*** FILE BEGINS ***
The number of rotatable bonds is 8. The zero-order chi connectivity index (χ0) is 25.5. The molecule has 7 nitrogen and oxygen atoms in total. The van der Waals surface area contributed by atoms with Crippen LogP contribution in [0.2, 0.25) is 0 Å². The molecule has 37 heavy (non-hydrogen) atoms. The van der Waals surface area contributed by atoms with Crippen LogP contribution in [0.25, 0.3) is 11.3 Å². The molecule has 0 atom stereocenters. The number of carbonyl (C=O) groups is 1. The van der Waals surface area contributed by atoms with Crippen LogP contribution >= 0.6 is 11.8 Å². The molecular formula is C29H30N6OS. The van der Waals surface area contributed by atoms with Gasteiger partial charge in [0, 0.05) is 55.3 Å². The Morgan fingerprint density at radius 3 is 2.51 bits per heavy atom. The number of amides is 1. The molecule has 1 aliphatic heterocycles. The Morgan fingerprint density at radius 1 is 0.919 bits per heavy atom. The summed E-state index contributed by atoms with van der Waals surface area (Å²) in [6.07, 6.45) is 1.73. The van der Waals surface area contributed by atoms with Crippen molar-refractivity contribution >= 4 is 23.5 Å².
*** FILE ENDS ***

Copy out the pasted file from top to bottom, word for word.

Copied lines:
The number of rotatable bonds is 8. The zero-order chi connectivity index (χ0) is 25.5. The molecule has 7 nitrogen and oxygen atoms in total. The van der Waals surface area contributed by atoms with Crippen LogP contribution in [0.2, 0.25) is 0 Å². The molecule has 37 heavy (non-hydrogen) atoms. The van der Waals surface area contributed by atoms with Crippen LogP contribution in [0.25, 0.3) is 11.3 Å². The molecule has 0 atom stereocenters. The number of carbonyl (C=O) groups is 1. The van der Waals surface area contributed by atoms with Crippen LogP contribution >= 0.6 is 11.8 Å². The molecular formula is C29H30N6OS. The van der Waals surface area contributed by atoms with Gasteiger partial charge in [0, 0.05) is 55.3 Å². The Morgan fingerprint density at radius 3 is 2.51 bits per heavy atom. The number of amides is 1. The molecule has 1 aliphatic heterocycles. The Morgan fingerprint density at radius 1 is 0.919 bits per heavy atom. The summed E-state index contributed by atoms with van der Waals surface area (Å²) in [6.07, 6.45) is 1.73. The van der Waals surface area contributed by atoms with Crippen molar-refractivity contribution >= 4 is 23.5 Å².